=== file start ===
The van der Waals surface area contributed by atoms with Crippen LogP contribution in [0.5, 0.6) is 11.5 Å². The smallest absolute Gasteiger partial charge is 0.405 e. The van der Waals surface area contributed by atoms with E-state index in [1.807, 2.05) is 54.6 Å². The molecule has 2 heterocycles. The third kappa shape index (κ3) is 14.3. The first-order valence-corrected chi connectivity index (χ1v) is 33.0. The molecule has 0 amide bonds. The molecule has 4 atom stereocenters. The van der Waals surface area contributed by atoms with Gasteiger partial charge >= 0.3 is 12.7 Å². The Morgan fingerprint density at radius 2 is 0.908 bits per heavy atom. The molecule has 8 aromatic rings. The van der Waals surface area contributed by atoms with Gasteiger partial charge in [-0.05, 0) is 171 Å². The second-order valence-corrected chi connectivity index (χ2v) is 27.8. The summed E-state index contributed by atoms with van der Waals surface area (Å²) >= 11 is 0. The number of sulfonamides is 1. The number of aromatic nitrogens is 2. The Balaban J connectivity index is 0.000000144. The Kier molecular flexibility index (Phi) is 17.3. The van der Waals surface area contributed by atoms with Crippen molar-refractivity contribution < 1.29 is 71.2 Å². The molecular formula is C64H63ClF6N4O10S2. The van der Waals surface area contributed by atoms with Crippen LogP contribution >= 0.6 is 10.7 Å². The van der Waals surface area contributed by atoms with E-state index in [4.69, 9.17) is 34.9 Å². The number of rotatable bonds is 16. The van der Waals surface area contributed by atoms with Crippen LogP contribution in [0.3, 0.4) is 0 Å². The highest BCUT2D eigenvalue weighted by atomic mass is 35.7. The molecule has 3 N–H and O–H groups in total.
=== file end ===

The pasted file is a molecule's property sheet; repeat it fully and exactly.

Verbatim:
The van der Waals surface area contributed by atoms with Crippen LogP contribution in [0.5, 0.6) is 11.5 Å². The smallest absolute Gasteiger partial charge is 0.405 e. The van der Waals surface area contributed by atoms with E-state index in [1.807, 2.05) is 54.6 Å². The molecule has 2 heterocycles. The third kappa shape index (κ3) is 14.3. The first-order valence-corrected chi connectivity index (χ1v) is 33.0. The molecule has 0 amide bonds. The molecule has 4 atom stereocenters. The van der Waals surface area contributed by atoms with Gasteiger partial charge >= 0.3 is 12.7 Å². The Morgan fingerprint density at radius 2 is 0.908 bits per heavy atom. The molecule has 8 aromatic rings. The van der Waals surface area contributed by atoms with Gasteiger partial charge in [-0.05, 0) is 171 Å². The second-order valence-corrected chi connectivity index (χ2v) is 27.8. The summed E-state index contributed by atoms with van der Waals surface area (Å²) >= 11 is 0. The number of sulfonamides is 1. The number of aromatic nitrogens is 2. The Balaban J connectivity index is 0.000000144. The Kier molecular flexibility index (Phi) is 17.3. The van der Waals surface area contributed by atoms with Crippen molar-refractivity contribution < 1.29 is 71.2 Å². The molecular formula is C64H63ClF6N4O10S2. The van der Waals surface area contributed by atoms with Crippen LogP contribution >= 0.6 is 10.7 Å². The van der Waals surface area contributed by atoms with E-state index in [4.69, 9.17) is 34.9 Å². The number of rotatable bonds is 16. The van der Waals surface area contributed by atoms with Crippen LogP contribution in [0.3, 0.4) is 0 Å². The highest BCUT2D eigenvalue weighted by atomic mass is 35.7. The molecule has 3 N–H and O–H groups in total.